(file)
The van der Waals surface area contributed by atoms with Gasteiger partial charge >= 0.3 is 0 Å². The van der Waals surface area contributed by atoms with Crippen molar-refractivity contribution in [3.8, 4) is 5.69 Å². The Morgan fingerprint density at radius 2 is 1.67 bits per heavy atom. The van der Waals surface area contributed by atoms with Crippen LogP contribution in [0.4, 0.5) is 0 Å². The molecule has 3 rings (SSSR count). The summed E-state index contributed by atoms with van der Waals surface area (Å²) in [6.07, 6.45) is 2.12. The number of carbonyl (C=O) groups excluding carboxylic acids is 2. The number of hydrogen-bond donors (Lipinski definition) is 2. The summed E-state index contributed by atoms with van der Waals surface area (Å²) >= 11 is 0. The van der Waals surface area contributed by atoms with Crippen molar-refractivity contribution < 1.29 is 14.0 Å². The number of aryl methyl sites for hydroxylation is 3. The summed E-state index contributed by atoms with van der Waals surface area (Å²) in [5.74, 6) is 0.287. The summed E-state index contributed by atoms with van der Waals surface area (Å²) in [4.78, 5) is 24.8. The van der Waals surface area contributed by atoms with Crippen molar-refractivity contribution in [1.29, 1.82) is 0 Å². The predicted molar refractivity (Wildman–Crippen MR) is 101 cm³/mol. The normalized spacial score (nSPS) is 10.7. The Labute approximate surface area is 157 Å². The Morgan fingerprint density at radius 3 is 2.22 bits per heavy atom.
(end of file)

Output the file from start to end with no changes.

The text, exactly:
The van der Waals surface area contributed by atoms with Gasteiger partial charge >= 0.3 is 0 Å². The van der Waals surface area contributed by atoms with Crippen molar-refractivity contribution in [3.8, 4) is 5.69 Å². The Morgan fingerprint density at radius 2 is 1.67 bits per heavy atom. The van der Waals surface area contributed by atoms with Crippen LogP contribution in [0.4, 0.5) is 0 Å². The molecule has 3 rings (SSSR count). The summed E-state index contributed by atoms with van der Waals surface area (Å²) in [6.07, 6.45) is 2.12. The number of carbonyl (C=O) groups excluding carboxylic acids is 2. The number of hydrogen-bond donors (Lipinski definition) is 2. The summed E-state index contributed by atoms with van der Waals surface area (Å²) >= 11 is 0. The van der Waals surface area contributed by atoms with Crippen molar-refractivity contribution < 1.29 is 14.0 Å². The number of aryl methyl sites for hydroxylation is 3. The summed E-state index contributed by atoms with van der Waals surface area (Å²) in [5.74, 6) is 0.287. The summed E-state index contributed by atoms with van der Waals surface area (Å²) in [4.78, 5) is 24.8. The van der Waals surface area contributed by atoms with Crippen molar-refractivity contribution in [1.29, 1.82) is 0 Å². The predicted molar refractivity (Wildman–Crippen MR) is 101 cm³/mol. The normalized spacial score (nSPS) is 10.7. The Labute approximate surface area is 157 Å². The Morgan fingerprint density at radius 3 is 2.22 bits per heavy atom.